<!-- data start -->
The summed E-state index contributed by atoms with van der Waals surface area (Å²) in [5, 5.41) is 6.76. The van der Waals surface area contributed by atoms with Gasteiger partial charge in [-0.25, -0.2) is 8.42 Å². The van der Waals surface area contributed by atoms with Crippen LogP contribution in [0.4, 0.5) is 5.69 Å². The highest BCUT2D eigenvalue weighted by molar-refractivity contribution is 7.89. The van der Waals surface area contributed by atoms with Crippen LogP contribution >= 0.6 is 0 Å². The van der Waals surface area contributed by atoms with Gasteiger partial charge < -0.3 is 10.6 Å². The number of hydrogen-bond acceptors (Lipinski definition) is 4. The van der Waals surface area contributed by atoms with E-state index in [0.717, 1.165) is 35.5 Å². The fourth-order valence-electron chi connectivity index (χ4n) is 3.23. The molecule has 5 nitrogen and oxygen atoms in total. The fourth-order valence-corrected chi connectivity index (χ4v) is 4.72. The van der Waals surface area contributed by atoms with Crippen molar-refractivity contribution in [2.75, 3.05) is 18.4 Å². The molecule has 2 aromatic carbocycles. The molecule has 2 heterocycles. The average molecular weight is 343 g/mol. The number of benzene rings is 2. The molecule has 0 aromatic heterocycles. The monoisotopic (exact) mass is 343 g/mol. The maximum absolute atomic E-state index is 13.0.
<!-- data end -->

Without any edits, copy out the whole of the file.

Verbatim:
The summed E-state index contributed by atoms with van der Waals surface area (Å²) in [5, 5.41) is 6.76. The van der Waals surface area contributed by atoms with Gasteiger partial charge in [-0.25, -0.2) is 8.42 Å². The van der Waals surface area contributed by atoms with Crippen LogP contribution in [0.4, 0.5) is 5.69 Å². The highest BCUT2D eigenvalue weighted by molar-refractivity contribution is 7.89. The van der Waals surface area contributed by atoms with Crippen LogP contribution >= 0.6 is 0 Å². The van der Waals surface area contributed by atoms with Gasteiger partial charge < -0.3 is 10.6 Å². The number of hydrogen-bond acceptors (Lipinski definition) is 4. The van der Waals surface area contributed by atoms with E-state index in [0.717, 1.165) is 35.5 Å². The fourth-order valence-electron chi connectivity index (χ4n) is 3.23. The molecule has 5 nitrogen and oxygen atoms in total. The fourth-order valence-corrected chi connectivity index (χ4v) is 4.72. The van der Waals surface area contributed by atoms with Crippen molar-refractivity contribution in [2.75, 3.05) is 18.4 Å². The molecule has 2 aromatic carbocycles. The molecule has 2 heterocycles. The average molecular weight is 343 g/mol. The number of benzene rings is 2. The molecule has 0 aromatic heterocycles. The monoisotopic (exact) mass is 343 g/mol. The maximum absolute atomic E-state index is 13.0.